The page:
This beautiful architectural site in Tarn et Garonne was founded in the seventh century. Several violent conflicts have damaged the building despite the fact that it was very well proctected. In 1030 the church roof collapsed, and in 1042 the Viscount of Lomange set fire to the monastic buildings. In 1063 a new Abbey church was consecrated by Cluniacs. The abbey became a major stage on the Via Poiensis, one of the major pilgrimage routes to Santiago de Compostela. This wealthy and important monastery had its greatest influence during the 11th and 12th centuries. Today the church's main features are its cloisters, which are said to be the oldest surviving cloisters with narrative capitals and the sculptures of the portal (particularly the trumeau - central door pillar) of the abbey church. 47 of the 76 cloisters illustrate themes from the lives of saints or the scriptures. They were sculpted and completed in 1110.
Bruniquel is full of stone-built houses, wooden houses with corbelling or half timbering, turrets, twin-arched and mullioned windows, arched doors and flower-bedecked streets. All these features are what makes the village so appealing and beautiful. The village was also a former stopping place on the pilgrimage routes to Santiago de Compostela where the areas of Quercy, Albigeois and Rouergue areas have also managed to preserve castles and ramparts. Bruniquel is a must see village for tourists as it has so many stunning features to discover. Visitors can also expect painting exhibitions, fishing contests, music festivals and theatre performances throughout the month of June.
Between Toulouse and Agen on the banks of the Garonne is the village of Auvillar. A stoping place on the pilgrimage routes to Santiago de la Compostela, Auvillar is revealed through one of 3 gateways that cut through its fortifications and leads to the square where a circular corn exchange can be admired. It's the only one of its kind in Southwest France which is what makes Auvillar so unique and definitely worth a visit.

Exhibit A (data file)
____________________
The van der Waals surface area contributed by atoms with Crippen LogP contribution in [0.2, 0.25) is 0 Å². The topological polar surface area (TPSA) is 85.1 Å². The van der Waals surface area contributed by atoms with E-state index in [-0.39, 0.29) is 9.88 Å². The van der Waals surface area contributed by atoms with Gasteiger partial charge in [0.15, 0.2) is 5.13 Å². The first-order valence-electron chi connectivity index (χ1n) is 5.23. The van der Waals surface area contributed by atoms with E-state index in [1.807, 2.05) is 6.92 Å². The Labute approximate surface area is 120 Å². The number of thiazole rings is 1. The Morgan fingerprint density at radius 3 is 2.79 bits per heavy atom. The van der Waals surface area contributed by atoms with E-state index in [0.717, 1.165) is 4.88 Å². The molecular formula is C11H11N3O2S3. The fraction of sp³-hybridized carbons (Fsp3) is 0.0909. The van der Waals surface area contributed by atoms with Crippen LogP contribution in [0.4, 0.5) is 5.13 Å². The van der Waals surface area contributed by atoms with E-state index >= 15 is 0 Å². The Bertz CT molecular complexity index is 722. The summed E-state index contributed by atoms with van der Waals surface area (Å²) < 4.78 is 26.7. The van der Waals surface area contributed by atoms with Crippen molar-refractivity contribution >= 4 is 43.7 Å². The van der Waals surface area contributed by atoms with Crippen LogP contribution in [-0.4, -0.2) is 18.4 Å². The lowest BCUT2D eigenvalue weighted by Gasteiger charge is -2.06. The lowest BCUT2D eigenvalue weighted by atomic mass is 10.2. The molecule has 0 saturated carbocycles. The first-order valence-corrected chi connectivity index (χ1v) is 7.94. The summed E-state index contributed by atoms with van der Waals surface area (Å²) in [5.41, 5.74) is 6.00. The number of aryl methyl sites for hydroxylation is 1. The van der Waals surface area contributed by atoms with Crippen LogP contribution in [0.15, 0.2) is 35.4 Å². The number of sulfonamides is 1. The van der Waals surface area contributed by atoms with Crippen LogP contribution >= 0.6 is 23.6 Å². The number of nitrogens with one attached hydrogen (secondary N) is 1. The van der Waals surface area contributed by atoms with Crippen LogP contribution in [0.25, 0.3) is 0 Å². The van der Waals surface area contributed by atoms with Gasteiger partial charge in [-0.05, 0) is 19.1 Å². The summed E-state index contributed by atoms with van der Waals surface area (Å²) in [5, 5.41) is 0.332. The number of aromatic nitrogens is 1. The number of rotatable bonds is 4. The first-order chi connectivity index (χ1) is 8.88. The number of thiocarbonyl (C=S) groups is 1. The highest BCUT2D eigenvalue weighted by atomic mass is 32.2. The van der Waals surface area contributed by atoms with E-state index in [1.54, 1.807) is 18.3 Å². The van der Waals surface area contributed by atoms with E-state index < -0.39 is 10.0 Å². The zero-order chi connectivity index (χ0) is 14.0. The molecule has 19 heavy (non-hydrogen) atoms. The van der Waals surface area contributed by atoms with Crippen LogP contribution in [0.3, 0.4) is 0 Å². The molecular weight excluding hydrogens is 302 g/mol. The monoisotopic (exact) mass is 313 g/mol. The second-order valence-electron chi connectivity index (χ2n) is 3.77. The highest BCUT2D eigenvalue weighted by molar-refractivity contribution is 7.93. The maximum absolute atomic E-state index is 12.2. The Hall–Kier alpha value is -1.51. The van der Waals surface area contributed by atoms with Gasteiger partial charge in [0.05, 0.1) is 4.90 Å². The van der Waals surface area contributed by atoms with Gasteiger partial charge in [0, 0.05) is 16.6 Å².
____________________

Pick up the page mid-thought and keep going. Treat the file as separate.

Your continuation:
Lauzerte is perched above the valleys and hills of Quercy Blanc. This fortified village was founded in the 12th century by the Count of Toulouse and is again one of the villages on the pilgrimage routes to Santiago de Compostela. In the village there are lots of historical and religious traces of past times remaining intact. Just a few are the main square and its cobble stones, stone-built or half-timbered houses and the pilgrim's garden. In June there are events such as concerts and country heritage days for visitors to come along and enjoy.
The dovecotes are a symbol of the rural heritage of the South West and come in lots of different shapes. They were once a sign of wealth and prestige for the owners. The typical towers of one of two storeys were designed for rearing pigeons, with a view to eating their meat and using their droppings as fertiliser. Visible along the roads, paths and trails all around the Tarn et Garonne countryside, they are a wonderful part of the popular heritage.
The old Cistercian Abbey of Beaulieu was founded in 1144, by the Bishop of Rodez. Its located in the verdant Seye Valley in the commune of Ginals. First it was a place of prayer, then a farm after the revolution, before becoming a contemporary art centre in 1970. The Abbey is open to the public from April to October and is home to an important collection of modern artworks. It's full of architectural features, such as the Gothic-style abbey church, the chapter hosue and the cellar, which can be discovered on a tour of the centre. Visitors also have the chance to explore temporary exhibitions during the summer period.
A must see for tourists, near the Old Bridge is the Ingres Museum based in the old 17th century Episcopal Palace. The museum is dedicated to the works of the two famous artists bord in Montauban. The prestigious establishment contains remarkable collections of painting and drawings by Jean Auguste Dominique Ingres and also sculptures by Antoine Bourdelle. As well as these artist's work, the museum offers lapidary and archaeological collects and regular temporary exhibitions are hosted.
Standing at the edge of Gers and in the heart of Lomagne, is the Gramont Castle. It towers over a charming little village full of stone houses. It was once the property of Simon de Montford, leader of the crusade against the Albigensians. However, now this elegant residence is run by the centre for national monuments. Its past is remembered by a fortified medieval tower, a gatehouse in the Gothic style and a Renaissance wing with mullioned windows. A range of period furniture and art objects are featured inside. Beautiful views over the hills of Lomagne and a French-style garden complete the tour of this Castle. During the summer months music festivals and exhibitions can also be expected.